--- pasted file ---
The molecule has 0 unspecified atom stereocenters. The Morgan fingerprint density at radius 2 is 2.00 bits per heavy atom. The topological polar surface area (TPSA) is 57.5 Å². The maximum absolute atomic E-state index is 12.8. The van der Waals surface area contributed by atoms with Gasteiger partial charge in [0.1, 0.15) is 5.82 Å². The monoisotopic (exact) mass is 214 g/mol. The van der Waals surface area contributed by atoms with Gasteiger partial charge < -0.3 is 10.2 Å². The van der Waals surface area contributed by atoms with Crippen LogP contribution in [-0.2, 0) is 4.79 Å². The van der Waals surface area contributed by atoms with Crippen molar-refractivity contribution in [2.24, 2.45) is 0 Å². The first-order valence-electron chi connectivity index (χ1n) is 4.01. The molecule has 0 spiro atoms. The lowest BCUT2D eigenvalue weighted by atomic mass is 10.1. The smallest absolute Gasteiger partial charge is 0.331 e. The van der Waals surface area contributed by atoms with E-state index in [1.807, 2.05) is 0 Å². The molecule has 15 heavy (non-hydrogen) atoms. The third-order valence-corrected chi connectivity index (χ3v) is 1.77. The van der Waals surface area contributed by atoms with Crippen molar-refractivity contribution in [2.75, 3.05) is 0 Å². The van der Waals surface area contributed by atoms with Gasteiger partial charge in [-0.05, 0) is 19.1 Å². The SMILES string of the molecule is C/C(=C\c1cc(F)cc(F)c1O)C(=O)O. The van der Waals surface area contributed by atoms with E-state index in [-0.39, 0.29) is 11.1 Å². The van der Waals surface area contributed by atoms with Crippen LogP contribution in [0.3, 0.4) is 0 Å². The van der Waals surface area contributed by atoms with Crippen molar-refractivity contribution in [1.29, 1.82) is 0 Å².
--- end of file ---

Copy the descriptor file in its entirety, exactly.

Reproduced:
The molecule has 0 unspecified atom stereocenters. The Morgan fingerprint density at radius 2 is 2.00 bits per heavy atom. The topological polar surface area (TPSA) is 57.5 Å². The maximum absolute atomic E-state index is 12.8. The van der Waals surface area contributed by atoms with Gasteiger partial charge in [0.1, 0.15) is 5.82 Å². The monoisotopic (exact) mass is 214 g/mol. The van der Waals surface area contributed by atoms with Gasteiger partial charge < -0.3 is 10.2 Å². The van der Waals surface area contributed by atoms with Crippen LogP contribution in [-0.2, 0) is 4.79 Å². The van der Waals surface area contributed by atoms with Crippen molar-refractivity contribution in [2.24, 2.45) is 0 Å². The first-order valence-electron chi connectivity index (χ1n) is 4.01. The molecule has 0 spiro atoms. The lowest BCUT2D eigenvalue weighted by atomic mass is 10.1. The smallest absolute Gasteiger partial charge is 0.331 e. The van der Waals surface area contributed by atoms with E-state index in [1.807, 2.05) is 0 Å². The molecule has 15 heavy (non-hydrogen) atoms. The third-order valence-corrected chi connectivity index (χ3v) is 1.77. The van der Waals surface area contributed by atoms with Crippen molar-refractivity contribution in [2.75, 3.05) is 0 Å². The van der Waals surface area contributed by atoms with Gasteiger partial charge in [-0.05, 0) is 19.1 Å². The SMILES string of the molecule is C/C(=C\c1cc(F)cc(F)c1O)C(=O)O. The van der Waals surface area contributed by atoms with E-state index in [-0.39, 0.29) is 11.1 Å². The van der Waals surface area contributed by atoms with Crippen LogP contribution in [0.3, 0.4) is 0 Å². The van der Waals surface area contributed by atoms with Crippen molar-refractivity contribution in [1.29, 1.82) is 0 Å².